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Orders under the Act

Orders under the Act
Orders under the Act


Orders regarding a child not found to be in conflict with law

Section 17 of the Juvenile Justice Act addresses the scenario where a child brought before the Board is found not to have committed any offence. According to this section, if the Board determines, after inquiry, that the child is innocent of any wrongdoing, it is mandated to pass an order to that effect, irrespective of any other prevailing laws.

Additionally, if the Board believes that the child requires care and protection, it has the authority to refer the child to the Committee along with suitable directives.


Orders regarding child found to be in conflict with law

Section 18 discusses the measures that can be taken regarding children who have committed offences. Regardless of the child's age, if they are found to have engaged in a minor, serious, or severe offence, the Board intervenes. They take into account factors such as the seriousness of the offence, the child's specific needs, and their background before determining the appropriate action.

The Board has several options at its disposal. They may choose to provide counseling to the child and their parents or guardians and allow them to return home after a thorough inquiry. Alternatively, they might direct the child to participate in group counseling sessions or community service under supervision.

Fines can also be imposed as a form of penalty, with consideration given to the child's employment status to ensure compliance with labor laws. In certain cases, the Board may opt for probation, where the child is placed under the care of a parent, guardian, or responsible individual.

This probation period, which typically lasts no more than three years, is aimed at ensuring the child's welfare and good behavior. Alternatively, the child may be placed under the supervision of a specialized facility for rehabilitation and behavior modification.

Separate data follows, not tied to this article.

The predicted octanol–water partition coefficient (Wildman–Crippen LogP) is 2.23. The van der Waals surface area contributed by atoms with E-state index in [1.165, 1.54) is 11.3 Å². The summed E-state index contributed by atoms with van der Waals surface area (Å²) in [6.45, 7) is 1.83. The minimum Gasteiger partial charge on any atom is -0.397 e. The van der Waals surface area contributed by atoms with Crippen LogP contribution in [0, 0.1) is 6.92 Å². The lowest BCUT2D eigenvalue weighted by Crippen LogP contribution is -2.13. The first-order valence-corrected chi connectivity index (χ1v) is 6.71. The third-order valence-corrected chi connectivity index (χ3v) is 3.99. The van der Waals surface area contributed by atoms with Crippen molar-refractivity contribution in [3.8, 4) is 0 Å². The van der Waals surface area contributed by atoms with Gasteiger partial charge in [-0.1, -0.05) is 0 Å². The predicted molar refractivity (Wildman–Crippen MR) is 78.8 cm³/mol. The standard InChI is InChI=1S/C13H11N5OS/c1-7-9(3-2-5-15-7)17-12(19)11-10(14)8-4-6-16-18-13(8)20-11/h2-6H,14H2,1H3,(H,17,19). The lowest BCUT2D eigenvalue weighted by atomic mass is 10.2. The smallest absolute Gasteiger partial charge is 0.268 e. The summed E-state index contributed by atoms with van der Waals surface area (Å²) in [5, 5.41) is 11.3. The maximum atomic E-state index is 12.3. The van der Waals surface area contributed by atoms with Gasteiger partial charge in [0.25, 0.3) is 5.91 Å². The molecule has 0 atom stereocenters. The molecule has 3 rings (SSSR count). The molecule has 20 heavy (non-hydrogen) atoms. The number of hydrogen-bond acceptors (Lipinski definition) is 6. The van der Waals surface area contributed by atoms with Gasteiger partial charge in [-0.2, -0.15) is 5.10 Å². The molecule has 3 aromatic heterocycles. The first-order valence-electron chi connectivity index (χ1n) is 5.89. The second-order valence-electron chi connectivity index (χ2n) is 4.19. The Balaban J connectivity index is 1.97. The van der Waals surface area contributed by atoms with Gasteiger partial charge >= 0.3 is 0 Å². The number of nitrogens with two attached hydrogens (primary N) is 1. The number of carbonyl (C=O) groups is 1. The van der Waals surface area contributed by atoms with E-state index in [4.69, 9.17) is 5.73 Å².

Additionally, the Board can mandate certain actions for the child's benefit. This might include attending school regularly, enrolling in vocational training programs, seeking therapy, or undergoing treatment for addiction, if applicable.

If, after preliminary assessment, the Board determines that it's necessary for the child to face trial as an adult, the case may be transferred to a specialized Children’s Court with jurisdiction over such matters. This ensures that the legal proceedings are conducted in a manner appropriate for dealing with juvenile offenders.

Order that may not be passed against a child in conflict with law

Section 21 outlines restrictions on the types of sentences that can be imposed on children who are in conflict with the law. It explicitly prohibits the imposition of death sentences or sentences of life imprisonment without the possibility of release for any offence committed by a child, whether under the provisions of this Act or under the Indian Penal Code or any other prevailing law.

This provision emphasizes the special considerations that must be taken into account when dealing with juvenile offenders. It recognizes the inherent vulnerability and capacity for rehabilitation in children, mandating that their sentences be proportionate to their age and circumstances.

By barring the most severe forms of punishment, such as death or permanent incarceration without the chance for release, the law aims to ensure that children in conflict with the law are given the opportunity for rehabilitation and eventual reintegration into society.

Removal of disqualification on the findings of an offence

Section 24 addresses the removal of disqualifications resulting from a child's offence dealt with under the provisions of this Act. It states that despite any disqualifications attached to a conviction under other laws, a child who has committed an offence and has been addressed under this Act will not suffer such disqualifications.

However, there's an exception to this rule. If a child, who has either completed or is above sixteen years of age, is found to be in conflict with the law by the Children’s Court under certain circumstances specified in section 19, then the protections of this section do not apply to them.

Furthermore, the section outlines the procedure for handling records of conviction. The Board is mandated to issue an order directing either the police or the Children’s Court registry to destroy the relevant records of conviction after the appeal period has expired or after a reasonably prescribed period.

However, in cases involving heinous offences where the child is found to be in conflict with the law under specific circumstances, the relevant records of conviction must be retained by the Children’s Court. This provision aims to balance the need for rehabilitation and reintegration of the child with the necessity to maintain records for serious offences.


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